MATLAB Answers

How to calculate accuracy for neural network algorithms?

280 views (last 30 days)
How to calculate accuracy for neural network algorithms?

  1 Comment

Adam on 14 Mar 2019
I'm pretty sure this is a topic with literally thousands of hits if you google it! Or are you asking specifically about a Matlab coded network, in which case showing some code helps.

Sign in to comment.

Accepted Answer

Greg Heath
Greg Heath on 15 Mar 2019
I normalize the mean-square-error
MSE = mse(error) = mse(output-target)
by the minimum MSE obtained when the output is a constant.
If the output is a constant, the MSE is minimized when that constant is
the average of the target. For a 1-D target
NMSE = mse(output-target) / mse(target-mean(target))
= mse(error) / var(target,1)
This is related to the R-square statistic (AKA as R2) via
Rsquare = R2 = 1 - NMSE
Both NMSE and R2 are contained in [0,1].
I have posted zillions of examples in both the NEWSGROUP and ANSWERS.
Just search using
Thank you for formally accepting my answer


Show 2 older comments
Greg Heath
Greg Heath on 23 Mar 2019
Your numbers make no sense
  1. A 1x420 target requires the input to be transposed
  2. Where does 2560 come from???
  3. Your use of *.val makes no sense
sandhya sandhya
sandhya sandhya on 25 Mar 2019
Input signal with dimension 1*420 was my previous signal ,I forgot to modify the dimension.Now,the input signal with dimension 23*2560 and *.val is the inbuilt file of input signal.If you give command as plot(input),it displays the error.But ,if you give command as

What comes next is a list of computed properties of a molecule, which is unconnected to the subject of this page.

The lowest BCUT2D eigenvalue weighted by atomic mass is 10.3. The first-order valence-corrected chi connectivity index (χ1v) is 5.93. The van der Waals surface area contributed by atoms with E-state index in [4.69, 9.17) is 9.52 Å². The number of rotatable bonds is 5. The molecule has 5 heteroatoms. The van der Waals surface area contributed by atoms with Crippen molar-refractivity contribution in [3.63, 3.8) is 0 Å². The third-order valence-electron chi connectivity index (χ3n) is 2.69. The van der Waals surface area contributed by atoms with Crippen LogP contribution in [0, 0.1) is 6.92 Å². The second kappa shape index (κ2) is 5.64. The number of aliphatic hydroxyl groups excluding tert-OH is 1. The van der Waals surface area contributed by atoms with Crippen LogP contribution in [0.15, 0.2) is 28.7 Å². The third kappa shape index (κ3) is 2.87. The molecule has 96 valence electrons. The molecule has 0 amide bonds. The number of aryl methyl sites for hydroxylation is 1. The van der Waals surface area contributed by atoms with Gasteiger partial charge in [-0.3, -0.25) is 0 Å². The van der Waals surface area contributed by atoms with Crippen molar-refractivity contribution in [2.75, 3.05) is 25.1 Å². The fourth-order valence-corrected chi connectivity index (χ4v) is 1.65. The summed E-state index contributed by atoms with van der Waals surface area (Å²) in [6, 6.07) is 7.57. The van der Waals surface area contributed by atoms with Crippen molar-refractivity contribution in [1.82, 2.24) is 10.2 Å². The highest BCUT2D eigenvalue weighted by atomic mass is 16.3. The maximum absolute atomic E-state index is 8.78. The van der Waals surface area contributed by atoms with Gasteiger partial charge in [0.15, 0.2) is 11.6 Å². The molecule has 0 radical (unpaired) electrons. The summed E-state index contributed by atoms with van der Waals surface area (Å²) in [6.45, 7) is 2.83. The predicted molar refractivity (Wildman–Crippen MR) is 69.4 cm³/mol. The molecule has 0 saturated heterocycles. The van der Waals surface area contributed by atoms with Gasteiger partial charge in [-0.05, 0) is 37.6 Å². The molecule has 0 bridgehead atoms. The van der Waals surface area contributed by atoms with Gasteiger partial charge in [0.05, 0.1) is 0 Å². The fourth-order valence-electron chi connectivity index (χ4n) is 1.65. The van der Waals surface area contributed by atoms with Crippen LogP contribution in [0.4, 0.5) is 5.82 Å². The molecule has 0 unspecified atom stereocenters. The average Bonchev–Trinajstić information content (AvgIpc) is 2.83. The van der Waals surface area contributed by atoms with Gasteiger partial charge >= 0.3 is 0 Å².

plot(input.val), then it displays the output.Can you please add accuracy commands to my code.
input=load('project1.mat'); 23*2560
hiddenLayerSize = 10;
net = feedforwardnet(hiddenLayerSize );
net.divideFcn = 'divideind';
net.divideParam.trainInd = 1:1792;
net.divideParam.valInd = 1793:2176;
net.divideParam.testInd = 2177:2560;
net = configure(net,input.val,target.val);
[net,tr] = train(net,input.val,target.val);
output = net(input.val);
errors = gsubtract(target.val,output);
performance = perform(net,target.val,output);
figure, plotperform(tr)
figure, plottrainstate(tr)
figure, plotconfusion(target.val,output)
[c,cm] = confusion(target.val,output);
figure, ploterrhist(errors)
trainTargets = target.val .* tr.trainMask{1};
valTargets = target.val .* tr.valMask{1};
testTargets = target.val .* tr.testMask{1};
trainPerformance = perform(net,trainTargets,output);
valPerformance = perform(net,valTargets,output);
testPerformance = perform(net,testTargets,output);
YPred = predict(net,input.val);
NMSE = MSE / mse(target-mean(target.val));
Osama Tabbakh
Osama Tabbakh on 15 Jul 2019
But what I do not understand is in the way of R-square statistic you calculate with the consideration that the behavior between the target and the output is linear. But when the behavior is nonlinear, then you get high accuracy, although the network produces a large error.

Sign in to comment.

More Answers (0)

Sign in to answer this question.

Translated by